J.S. from Pennsylvania writes:
Dear Mister Condo,
On October 5, 2012 in Wyncote, Pennsylvania the condo building where I was an owner and resident for the past 12 years had a 4 alarm fire and the building was condemned and deemed uninhabitable by the township. Luckily, I had homeowners insurance which covered the contents. The township reassessed and lowered the taxes drastically. However, all 55 owners of the building are upset because we did not get a reduction in condo fees. The fee includes heat, cooking gas, hot water, common use, snow removal, grounds, management salaries and insurance. They are saying it will take 2 years to rebuild. There are 3 other buildings in the complex that were unharmed. The management company is making a small fortune collecting all of these condo fees from displaced homeowners. As long as they collect these fees they seem to be in no hurry to have the building rebuilt. What can the 55 displaced homeowners do to obtain a reduction in our condo fees? We will gladly pay for the portion of the fees that we are using but should not have to pay fees where we get no benefit because we no longer live there. We do not want to wait for an abatement of funds 2 years from now because if they decide not to rebuild we will all be out of a lot of money. How do we get the abatement now?
Mister Condo replies:
J.S., greetings to you, our Quaker State neighbor. That was a horrific incident to be sure. It is a miracle that there weren’t more injuries or death from the fire. I am thankful that so many survived. I hope your neighbors were as wise as you as to have homeowner’s insurance in place to protect their belongings. Let me try to offer an explanation of the finances of your situation and explain why the abatement at problem resolution might be the best solution.
First off, common fees are the basis for the community’s annual budget which includes all of the amenities you describe and more. Common fees are generally arrived at by using the “Per Centage of Unit Ownership Rule” meaning that portions of the association’s debt are divided by per centage of square footage owned by the individual unit owners as described in the declaration that was filed when the condominium was built or declared. This formula is used as the basis for determining common fees, special assessments, and any other fees levied upon unit owners.
The money is collected by the management company but not owned by the management company. The money is owned by the association. More specifically, the money is in a bank account that the association controls but the management company likely administers. The management company is not making any additional money because of the fire. They likely have a contract in place with the association that states their fees per unit per month or per year. That is the only money they make off of the association, except for other fees as called for in the contract, such as managing a building improvement or providing landscaping or snow removal services if they offer such.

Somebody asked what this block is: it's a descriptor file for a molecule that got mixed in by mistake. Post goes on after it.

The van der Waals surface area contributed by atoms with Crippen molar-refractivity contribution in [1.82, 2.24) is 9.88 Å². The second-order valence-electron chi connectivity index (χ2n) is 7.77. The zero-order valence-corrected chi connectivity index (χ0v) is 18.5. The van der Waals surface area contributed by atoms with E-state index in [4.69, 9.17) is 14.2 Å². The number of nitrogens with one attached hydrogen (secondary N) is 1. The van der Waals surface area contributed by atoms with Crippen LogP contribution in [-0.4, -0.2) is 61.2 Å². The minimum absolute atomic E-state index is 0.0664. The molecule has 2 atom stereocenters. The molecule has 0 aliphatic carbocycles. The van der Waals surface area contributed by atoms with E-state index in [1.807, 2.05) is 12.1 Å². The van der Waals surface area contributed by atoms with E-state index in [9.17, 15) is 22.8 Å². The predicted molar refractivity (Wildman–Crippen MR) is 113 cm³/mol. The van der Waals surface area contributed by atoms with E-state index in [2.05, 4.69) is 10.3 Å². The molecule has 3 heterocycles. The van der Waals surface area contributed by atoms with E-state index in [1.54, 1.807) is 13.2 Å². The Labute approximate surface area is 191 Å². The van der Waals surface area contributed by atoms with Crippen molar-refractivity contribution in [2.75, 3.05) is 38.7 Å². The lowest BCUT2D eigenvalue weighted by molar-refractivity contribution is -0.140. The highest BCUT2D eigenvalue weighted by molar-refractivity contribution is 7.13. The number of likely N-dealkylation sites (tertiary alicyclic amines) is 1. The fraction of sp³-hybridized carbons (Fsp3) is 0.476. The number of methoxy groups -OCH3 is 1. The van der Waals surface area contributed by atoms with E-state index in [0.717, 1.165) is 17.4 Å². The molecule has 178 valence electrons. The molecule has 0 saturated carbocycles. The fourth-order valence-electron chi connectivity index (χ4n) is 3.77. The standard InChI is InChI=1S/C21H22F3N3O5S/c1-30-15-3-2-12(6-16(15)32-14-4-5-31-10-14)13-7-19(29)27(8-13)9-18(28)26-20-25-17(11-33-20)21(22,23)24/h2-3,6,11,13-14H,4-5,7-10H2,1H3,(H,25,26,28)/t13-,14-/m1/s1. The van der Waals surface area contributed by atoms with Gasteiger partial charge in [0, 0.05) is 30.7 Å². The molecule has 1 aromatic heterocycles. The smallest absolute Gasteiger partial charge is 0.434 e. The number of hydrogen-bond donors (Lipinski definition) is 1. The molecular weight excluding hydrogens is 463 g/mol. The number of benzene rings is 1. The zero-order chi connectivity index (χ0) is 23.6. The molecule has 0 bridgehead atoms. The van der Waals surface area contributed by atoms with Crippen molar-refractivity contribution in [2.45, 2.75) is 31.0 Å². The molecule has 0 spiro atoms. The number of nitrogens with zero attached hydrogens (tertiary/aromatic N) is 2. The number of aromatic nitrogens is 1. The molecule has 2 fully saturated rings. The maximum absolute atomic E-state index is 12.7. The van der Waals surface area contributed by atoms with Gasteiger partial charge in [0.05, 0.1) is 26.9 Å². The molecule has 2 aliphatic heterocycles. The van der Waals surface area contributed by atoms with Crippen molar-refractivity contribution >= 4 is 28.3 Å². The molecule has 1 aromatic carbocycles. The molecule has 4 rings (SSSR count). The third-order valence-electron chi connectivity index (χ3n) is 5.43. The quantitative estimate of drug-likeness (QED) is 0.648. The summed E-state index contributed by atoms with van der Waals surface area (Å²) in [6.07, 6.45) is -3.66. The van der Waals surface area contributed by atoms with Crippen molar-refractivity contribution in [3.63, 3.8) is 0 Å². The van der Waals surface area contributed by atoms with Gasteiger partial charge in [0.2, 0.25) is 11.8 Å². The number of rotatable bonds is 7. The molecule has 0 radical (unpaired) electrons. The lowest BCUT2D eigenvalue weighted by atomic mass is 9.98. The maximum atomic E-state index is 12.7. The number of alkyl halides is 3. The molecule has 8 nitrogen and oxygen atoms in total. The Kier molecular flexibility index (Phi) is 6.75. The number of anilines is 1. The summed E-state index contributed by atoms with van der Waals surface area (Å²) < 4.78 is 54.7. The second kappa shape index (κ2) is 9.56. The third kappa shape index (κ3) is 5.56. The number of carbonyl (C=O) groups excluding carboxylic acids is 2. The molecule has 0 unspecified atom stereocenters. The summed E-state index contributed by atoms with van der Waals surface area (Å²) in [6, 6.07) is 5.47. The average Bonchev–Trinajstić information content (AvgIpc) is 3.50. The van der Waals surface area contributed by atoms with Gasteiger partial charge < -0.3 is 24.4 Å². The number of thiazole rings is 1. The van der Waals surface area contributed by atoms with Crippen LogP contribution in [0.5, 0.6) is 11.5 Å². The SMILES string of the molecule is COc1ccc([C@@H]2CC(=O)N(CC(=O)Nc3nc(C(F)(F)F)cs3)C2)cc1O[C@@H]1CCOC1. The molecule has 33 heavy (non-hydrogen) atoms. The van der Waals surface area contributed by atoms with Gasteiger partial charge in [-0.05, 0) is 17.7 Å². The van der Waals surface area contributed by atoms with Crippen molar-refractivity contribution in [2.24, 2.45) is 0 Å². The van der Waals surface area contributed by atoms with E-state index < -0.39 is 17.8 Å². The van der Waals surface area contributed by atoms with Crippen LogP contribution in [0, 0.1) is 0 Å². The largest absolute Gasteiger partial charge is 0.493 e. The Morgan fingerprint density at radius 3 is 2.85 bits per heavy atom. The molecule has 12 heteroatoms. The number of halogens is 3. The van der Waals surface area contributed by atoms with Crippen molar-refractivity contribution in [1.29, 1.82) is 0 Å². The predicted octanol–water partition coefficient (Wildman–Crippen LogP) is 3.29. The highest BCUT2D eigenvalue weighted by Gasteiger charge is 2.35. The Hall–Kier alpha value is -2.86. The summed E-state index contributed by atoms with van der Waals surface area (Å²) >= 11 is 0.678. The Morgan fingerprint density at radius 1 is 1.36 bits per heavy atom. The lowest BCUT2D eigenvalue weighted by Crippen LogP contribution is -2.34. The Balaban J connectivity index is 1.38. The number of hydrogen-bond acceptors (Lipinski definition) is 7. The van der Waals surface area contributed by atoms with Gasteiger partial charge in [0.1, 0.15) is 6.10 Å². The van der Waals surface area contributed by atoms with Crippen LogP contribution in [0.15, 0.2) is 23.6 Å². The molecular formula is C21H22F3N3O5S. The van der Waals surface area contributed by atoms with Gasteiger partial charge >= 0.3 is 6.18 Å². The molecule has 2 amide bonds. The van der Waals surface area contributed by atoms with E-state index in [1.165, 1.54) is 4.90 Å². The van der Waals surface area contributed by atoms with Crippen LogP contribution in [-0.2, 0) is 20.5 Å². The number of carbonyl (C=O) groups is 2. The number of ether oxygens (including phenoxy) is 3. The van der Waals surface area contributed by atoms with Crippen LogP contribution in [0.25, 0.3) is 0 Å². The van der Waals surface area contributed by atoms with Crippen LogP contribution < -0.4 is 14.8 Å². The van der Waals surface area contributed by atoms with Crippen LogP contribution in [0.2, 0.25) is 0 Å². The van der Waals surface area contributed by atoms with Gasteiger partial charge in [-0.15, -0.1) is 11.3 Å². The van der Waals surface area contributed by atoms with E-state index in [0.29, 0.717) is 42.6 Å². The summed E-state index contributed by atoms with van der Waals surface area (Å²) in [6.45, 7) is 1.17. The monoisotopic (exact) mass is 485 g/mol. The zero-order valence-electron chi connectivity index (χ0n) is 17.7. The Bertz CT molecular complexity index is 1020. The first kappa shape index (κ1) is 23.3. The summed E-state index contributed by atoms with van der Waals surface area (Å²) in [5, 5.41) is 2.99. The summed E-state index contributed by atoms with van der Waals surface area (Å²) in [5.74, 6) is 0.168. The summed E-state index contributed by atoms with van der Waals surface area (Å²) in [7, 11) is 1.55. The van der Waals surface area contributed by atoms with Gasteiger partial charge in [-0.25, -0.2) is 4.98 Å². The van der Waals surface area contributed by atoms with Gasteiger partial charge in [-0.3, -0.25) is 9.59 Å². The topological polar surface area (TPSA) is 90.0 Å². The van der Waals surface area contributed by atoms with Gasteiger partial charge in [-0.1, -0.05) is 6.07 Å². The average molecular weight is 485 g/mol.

The association, on the other hand, may be able to renegotiate their contracts with the various service providers to provide displaced unit owners with some relief. However, that may prove challenging due to the nature of service contracts. Utilities that are billed monthly will undoubtedly see a decrease in cost. The damaged and unoccupied units won’t use things like heat, gas, or hot water which were previously budgeted for. The Board might consider a plan that would temporarily remove the responsibility for paying for these items from the fees of those affected. Keep in mind this is no easy task and might even require a rewriting of your condo’s documents or a change over to a metered utility distribution system to implement.
Other services that are paid for in common will continue. The snow will still be removed; the lawns will still be maintained; and so on. The insurance premiums will still need to be paid and the management company’s contract still needs to be honored. I am sure they are still providing service to all of the residents still in place and displaced. From the perspective of most of your service providers, nothing has changed. In fact, in the case of your management company, their work load may have increased because of this disaster. It is just an unfortunate series of events that has caused this debacle.
So, realistically, an abatement at the end of this process is the most logical choice. At that time, there would be enough historical data to show how much money the association “saved” by not providing utility service to the effected units. Using the “Per Centage of Unit Ownership” rule, an abatement could be offered for the monies saved. While I am not certain of how much that abatement would be, I’ll bet it would cover several months’ common fees for every owner. While it is possible for the association to estimate what the approximate savings would be, there is no mechanism in place for them to simply grant the abatement in advance. It would require a vote of the Board and/or association. It is a dangerous precedent for them to set and I would advise them to speak with association counsel before doing so.
Of course, all of this conjecture assumes the condo association will rebuild the damaged units. If, on the other hand, the decision is made to not rebuild, owners should immediately consult with an attorney to make sure they are made whole from the insurance proceeds. My guess is that once a decision is made to not rebuild, the displaced unit owners would stop paying their common fees altogether and that the Board would have to reassess the remaining owners using a new “Per Centage of Unit Ownership” formula based on the remaining units.